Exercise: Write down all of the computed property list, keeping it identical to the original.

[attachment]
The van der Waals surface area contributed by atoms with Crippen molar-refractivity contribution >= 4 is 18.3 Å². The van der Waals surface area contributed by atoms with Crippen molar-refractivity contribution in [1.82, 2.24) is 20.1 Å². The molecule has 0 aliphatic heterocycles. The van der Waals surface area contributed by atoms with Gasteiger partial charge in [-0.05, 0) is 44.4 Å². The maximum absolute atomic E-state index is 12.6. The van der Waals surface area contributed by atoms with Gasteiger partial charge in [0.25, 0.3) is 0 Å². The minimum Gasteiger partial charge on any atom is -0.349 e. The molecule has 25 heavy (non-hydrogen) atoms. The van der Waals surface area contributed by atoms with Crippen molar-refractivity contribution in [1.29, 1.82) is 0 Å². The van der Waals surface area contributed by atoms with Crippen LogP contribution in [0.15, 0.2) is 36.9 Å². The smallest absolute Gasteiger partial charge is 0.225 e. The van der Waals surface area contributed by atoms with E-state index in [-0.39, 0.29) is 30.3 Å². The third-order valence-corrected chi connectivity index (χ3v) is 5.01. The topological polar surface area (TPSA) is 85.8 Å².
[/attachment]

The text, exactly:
The van der Waals surface area contributed by atoms with Crippen molar-refractivity contribution >= 4 is 18.3 Å². The van der Waals surface area contributed by atoms with Crippen molar-refractivity contribution in [1.82, 2.24) is 20.1 Å². The molecule has 0 aliphatic heterocycles. The van der Waals surface area contributed by atoms with Gasteiger partial charge in [-0.05, 0) is 44.4 Å². The maximum absolute atomic E-state index is 12.6. The van der Waals surface area contributed by atoms with Gasteiger partial charge in [0.25, 0.3) is 0 Å². The minimum Gasteiger partial charge on any atom is -0.349 e. The molecule has 25 heavy (non-hydrogen) atoms. The van der Waals surface area contributed by atoms with Crippen molar-refractivity contribution in [1.29, 1.82) is 0 Å². The van der Waals surface area contributed by atoms with Crippen LogP contribution in [0.15, 0.2) is 36.9 Å². The smallest absolute Gasteiger partial charge is 0.225 e. The van der Waals surface area contributed by atoms with E-state index in [-0.39, 0.29) is 30.3 Å². The third-order valence-corrected chi connectivity index (χ3v) is 5.01. The topological polar surface area (TPSA) is 85.8 Å².